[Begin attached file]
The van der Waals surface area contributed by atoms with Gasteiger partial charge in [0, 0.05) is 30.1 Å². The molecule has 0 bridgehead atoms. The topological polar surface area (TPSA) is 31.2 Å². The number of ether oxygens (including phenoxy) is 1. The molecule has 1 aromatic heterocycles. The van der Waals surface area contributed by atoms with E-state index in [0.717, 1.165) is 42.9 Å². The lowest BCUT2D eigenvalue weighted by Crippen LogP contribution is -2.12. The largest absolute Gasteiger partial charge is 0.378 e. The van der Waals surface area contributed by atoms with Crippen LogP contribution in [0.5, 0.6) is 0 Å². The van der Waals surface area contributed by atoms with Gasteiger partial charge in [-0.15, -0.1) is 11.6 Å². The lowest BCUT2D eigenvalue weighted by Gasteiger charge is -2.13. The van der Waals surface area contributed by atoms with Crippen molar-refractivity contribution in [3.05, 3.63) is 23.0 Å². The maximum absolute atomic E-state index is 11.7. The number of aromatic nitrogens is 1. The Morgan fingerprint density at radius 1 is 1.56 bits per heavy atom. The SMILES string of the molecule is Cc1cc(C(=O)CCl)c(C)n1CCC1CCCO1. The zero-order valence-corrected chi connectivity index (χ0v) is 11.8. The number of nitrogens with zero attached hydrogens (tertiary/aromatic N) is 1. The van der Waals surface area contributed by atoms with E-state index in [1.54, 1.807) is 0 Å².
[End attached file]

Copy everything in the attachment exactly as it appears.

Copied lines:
The van der Waals surface area contributed by atoms with Gasteiger partial charge in [0, 0.05) is 30.1 Å². The molecule has 0 bridgehead atoms. The topological polar surface area (TPSA) is 31.2 Å². The number of ether oxygens (including phenoxy) is 1. The molecule has 1 aromatic heterocycles. The van der Waals surface area contributed by atoms with E-state index in [0.717, 1.165) is 42.9 Å². The lowest BCUT2D eigenvalue weighted by Crippen LogP contribution is -2.12. The largest absolute Gasteiger partial charge is 0.378 e. The van der Waals surface area contributed by atoms with Crippen LogP contribution in [0.5, 0.6) is 0 Å². The van der Waals surface area contributed by atoms with Gasteiger partial charge in [-0.15, -0.1) is 11.6 Å². The lowest BCUT2D eigenvalue weighted by Gasteiger charge is -2.13. The van der Waals surface area contributed by atoms with Crippen molar-refractivity contribution in [3.05, 3.63) is 23.0 Å². The maximum absolute atomic E-state index is 11.7. The number of aromatic nitrogens is 1. The Morgan fingerprint density at radius 1 is 1.56 bits per heavy atom. The SMILES string of the molecule is Cc1cc(C(=O)CCl)c(C)n1CCC1CCCO1. The zero-order valence-corrected chi connectivity index (χ0v) is 11.8. The number of nitrogens with zero attached hydrogens (tertiary/aromatic N) is 1. The van der Waals surface area contributed by atoms with E-state index in [1.54, 1.807) is 0 Å².